Rachel Higgins: The Uses of Technology in Education From GED Completion to College

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It would be hard for anyone to deny the many ways in which technology has penetrated our society, but according to some, connectedness is more than just a habit or a hobby — it might also be changing the way we think. In the next article, Rachel Higgins looks at these assertions and talks about ways modern education might be able to capitalize. Rachel writes full-time about the intersection of technology and higher learning, and devotes most of her time to providing information regarding accredited virtual schools.  Her insights today should be very valuable to readers in the adult education and literacy communities who might be looking for ways to make use of the Internet or other high-tech tools in the course of their work.

The internet has radically changed how students think, research and retain information. Yet, despite the revolutionary shift, many educators have yet to adapt their curriculum to better suit the modern student as the debate over the efficacy of new technological tools is still hotly debated.

In the BBC2 program “The Virtual Revolution,” Professor David Nicholas of the University College of London details his recent study about the way interaction with online media impacts our brains. The study found that the internet encourages users to dart between pages, using what is referred to as “associative” thinking whereas traditional methods of research encourage students to concentrate on one source, like a book, a more “linear” thinking strategy. Researchers assert that the shift to associative thinking has essentially rewired the minds of students, leaving many without the discipline necessary for linear activities such as reading and writing at length.

In the study, 100 volunteers were asked a series of questions on a computer. Of those tested, the 12 to 18 year-olds answered after looking at half the number of web pages and only one-sixth of the time viewing the information as their elders. “There is empirical evidence now that information overload and associative thinking may be reshaping how [young people] think” says social psychologist Dr. Alex Krotoski. “For many, this seems to be a bleak prospect — young people bouncing and flitting between a thoughtless, throwaway virtual world.”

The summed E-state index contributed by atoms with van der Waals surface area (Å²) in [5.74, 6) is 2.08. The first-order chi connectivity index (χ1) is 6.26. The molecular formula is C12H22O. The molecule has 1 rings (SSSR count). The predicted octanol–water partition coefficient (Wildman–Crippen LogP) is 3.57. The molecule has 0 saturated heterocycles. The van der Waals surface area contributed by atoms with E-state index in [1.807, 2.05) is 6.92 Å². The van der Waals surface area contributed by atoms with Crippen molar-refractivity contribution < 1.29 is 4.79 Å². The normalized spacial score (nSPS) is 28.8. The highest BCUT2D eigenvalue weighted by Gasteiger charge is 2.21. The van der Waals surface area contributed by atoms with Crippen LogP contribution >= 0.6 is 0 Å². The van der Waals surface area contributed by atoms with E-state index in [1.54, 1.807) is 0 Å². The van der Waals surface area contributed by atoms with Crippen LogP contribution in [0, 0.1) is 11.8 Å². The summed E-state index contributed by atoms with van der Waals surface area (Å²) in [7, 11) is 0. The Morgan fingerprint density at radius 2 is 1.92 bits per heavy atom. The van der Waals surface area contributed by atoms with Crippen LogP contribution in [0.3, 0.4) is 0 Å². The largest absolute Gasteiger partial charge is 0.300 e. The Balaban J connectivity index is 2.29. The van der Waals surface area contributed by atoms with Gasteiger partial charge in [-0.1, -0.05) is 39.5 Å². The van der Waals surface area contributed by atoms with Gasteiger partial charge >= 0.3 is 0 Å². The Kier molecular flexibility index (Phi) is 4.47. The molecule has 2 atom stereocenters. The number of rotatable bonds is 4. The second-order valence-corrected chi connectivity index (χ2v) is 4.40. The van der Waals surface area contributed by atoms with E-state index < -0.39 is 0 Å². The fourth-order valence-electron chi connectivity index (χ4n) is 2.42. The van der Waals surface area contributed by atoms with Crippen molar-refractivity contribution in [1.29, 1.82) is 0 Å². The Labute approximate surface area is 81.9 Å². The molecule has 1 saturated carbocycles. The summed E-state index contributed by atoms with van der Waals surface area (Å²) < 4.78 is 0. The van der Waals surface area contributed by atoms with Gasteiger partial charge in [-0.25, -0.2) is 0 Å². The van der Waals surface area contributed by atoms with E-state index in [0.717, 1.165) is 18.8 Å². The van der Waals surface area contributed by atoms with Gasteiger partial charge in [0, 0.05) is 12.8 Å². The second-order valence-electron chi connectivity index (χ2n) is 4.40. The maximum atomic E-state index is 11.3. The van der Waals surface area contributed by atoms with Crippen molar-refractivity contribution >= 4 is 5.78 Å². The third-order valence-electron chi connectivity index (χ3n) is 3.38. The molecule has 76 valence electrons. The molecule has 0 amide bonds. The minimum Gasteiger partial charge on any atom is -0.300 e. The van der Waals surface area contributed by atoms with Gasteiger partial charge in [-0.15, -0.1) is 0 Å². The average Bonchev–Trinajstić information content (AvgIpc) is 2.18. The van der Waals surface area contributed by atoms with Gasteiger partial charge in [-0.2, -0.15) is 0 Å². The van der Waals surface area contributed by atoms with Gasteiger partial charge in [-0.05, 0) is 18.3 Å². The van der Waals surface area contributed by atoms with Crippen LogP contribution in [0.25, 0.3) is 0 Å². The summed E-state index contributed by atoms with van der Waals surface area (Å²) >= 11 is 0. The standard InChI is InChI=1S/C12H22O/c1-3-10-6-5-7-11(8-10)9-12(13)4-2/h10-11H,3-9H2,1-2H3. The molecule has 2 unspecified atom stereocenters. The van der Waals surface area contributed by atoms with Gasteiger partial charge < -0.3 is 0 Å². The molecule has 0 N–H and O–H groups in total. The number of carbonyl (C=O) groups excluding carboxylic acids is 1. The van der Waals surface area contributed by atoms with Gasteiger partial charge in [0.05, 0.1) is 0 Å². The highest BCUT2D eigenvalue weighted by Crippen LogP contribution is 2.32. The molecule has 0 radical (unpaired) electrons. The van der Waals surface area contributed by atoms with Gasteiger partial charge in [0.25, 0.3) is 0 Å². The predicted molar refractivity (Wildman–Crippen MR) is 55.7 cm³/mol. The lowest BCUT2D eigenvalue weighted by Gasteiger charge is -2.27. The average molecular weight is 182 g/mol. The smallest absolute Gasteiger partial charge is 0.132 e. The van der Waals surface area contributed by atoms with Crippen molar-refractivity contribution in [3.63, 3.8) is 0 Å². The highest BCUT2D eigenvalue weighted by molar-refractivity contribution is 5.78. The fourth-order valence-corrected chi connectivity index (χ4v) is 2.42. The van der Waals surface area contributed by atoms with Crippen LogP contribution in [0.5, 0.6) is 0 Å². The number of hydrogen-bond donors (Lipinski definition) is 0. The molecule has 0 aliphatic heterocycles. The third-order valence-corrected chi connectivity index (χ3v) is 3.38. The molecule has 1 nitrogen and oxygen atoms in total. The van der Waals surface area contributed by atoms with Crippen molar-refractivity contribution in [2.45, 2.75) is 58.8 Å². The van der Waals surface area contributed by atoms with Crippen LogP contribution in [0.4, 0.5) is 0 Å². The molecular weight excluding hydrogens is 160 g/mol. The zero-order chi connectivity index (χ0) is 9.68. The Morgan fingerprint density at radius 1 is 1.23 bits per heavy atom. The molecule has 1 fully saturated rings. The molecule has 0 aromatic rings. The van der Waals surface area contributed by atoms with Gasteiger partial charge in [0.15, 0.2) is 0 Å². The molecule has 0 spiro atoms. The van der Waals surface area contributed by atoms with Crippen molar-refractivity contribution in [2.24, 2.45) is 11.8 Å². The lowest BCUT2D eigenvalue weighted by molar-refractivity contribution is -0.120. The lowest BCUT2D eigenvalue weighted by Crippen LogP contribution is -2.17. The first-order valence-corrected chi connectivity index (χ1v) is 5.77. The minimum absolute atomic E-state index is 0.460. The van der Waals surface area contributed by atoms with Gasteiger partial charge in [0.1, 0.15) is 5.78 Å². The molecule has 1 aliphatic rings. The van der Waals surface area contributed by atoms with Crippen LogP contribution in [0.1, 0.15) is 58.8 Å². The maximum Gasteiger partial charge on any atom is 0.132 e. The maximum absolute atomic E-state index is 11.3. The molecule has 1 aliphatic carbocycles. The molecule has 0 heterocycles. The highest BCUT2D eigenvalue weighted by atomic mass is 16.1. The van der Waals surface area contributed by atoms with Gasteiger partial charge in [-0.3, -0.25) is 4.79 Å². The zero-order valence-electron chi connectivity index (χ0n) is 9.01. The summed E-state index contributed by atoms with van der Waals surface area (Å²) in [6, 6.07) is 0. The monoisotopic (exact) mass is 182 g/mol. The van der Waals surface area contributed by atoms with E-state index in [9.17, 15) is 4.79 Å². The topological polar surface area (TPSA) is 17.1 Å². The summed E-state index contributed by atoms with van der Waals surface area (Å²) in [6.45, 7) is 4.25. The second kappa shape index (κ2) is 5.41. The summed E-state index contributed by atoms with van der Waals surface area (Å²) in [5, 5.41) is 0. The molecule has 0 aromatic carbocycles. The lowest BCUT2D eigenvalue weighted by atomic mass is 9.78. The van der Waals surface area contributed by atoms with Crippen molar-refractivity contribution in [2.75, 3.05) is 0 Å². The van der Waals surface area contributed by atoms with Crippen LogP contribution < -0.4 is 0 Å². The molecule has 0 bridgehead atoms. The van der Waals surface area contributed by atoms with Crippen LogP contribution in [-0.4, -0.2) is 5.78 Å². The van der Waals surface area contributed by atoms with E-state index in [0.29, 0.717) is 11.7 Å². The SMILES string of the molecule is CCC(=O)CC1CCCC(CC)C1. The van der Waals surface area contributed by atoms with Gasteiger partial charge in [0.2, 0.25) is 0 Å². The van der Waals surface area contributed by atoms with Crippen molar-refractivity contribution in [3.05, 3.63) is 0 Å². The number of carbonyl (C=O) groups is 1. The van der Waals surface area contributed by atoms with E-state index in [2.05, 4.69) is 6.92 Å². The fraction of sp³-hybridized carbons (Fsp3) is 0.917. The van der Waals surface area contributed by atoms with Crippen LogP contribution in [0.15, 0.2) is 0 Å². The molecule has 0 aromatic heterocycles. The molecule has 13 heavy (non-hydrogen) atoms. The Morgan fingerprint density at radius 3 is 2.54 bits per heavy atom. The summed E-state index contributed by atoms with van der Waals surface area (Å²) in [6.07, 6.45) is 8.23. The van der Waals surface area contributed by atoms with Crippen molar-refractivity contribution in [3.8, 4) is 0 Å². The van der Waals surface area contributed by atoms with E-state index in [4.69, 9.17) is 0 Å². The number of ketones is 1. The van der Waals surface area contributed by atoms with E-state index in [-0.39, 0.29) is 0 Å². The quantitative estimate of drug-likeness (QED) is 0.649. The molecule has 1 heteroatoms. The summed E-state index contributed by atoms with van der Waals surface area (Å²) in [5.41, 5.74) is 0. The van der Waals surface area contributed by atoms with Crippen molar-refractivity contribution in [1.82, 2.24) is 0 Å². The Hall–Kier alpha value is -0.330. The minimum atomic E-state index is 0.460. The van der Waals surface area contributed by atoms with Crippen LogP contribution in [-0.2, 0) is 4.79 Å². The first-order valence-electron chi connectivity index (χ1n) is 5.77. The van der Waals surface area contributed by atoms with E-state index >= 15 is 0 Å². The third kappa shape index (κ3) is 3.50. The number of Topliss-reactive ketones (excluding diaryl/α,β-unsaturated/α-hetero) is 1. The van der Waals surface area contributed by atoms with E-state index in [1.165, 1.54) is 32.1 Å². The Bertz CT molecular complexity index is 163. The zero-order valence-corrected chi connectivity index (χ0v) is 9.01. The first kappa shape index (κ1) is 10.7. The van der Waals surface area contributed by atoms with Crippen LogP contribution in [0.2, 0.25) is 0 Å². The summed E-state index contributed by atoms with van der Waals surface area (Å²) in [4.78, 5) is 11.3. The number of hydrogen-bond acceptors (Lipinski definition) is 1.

However, many educators assert that these results only enforce the importance of utilizing technology to engage young learners. At the The Atlantic’s 2012 Technology in Education Forum, Paula Kerger, President and CEO of PBS, argued for using technology to educate and engage children in learning.

In 2011, nonprofit CFY conducted an experiment in which home computers and training were provided to every sixth grader, their parents and their teachers in New York’s Bea Fuller Rodgers Middle School. At the school year’s end, the school reported that the percentage of sixth grade students with learning disabilities who met or exceeded standards in math increased by 36%, while the percentage of students who had been below standard decreased from 23% to zero.

Technology has also enabled multimodal teaching and spawned new forms of online research and collaboration. NYU’s tax law program, for instance, classroom courses are filmed with three cameras and a sound mixer, ensuring the course can be made available online in 30 minutes. “Within 24 hours, students interested in reviewing a certain case or topic can click an online index that charts the content of the entire class and [can] view the portion that interests them,” says Tom Delaney, associate dean and CIO of the New York University School of Law. In a survey executed by the Economist Intelligence Unit, 52% of respondents state that online collaboration tools will make the greatest contribution in terms of improving educational quality over the next five years. Respondents also point to increasingly sophisticated learning-management systems and enhanced presentation tools as innovations that will have a profound effect on the learning experience.

Through the use of technology, “teaching will become more outcome-based and student-centered,” says Polley Ann McClure, CIO of Cornell University. McClure suggests that instead of focusing on rote memorization of material, technology can aid students in focusing on the application of knowledge to particular problems.

While developing minds may be the most susceptible to the effects technology, individuals can utilize technology to further their own learning at any age. Online resources from the Adult Literacy and Technology Network or the Educator’s Reference Desk offer GED completion information, literacy testing options and other academic pursuits that anyone with internet access can utilize. The Concord Consortium, a non-profit organization, also develops free open-source technologies in math, science and engineering that teachers, students or interested laymen can use to model complex concepts in a variety of ways.

The global interconnectedness that today’s technology has provided current and future generations is almost assuredly changing the way our minds think that, if harnessed correctly, may provide humans with the the tools needed to solve the world’s problems.

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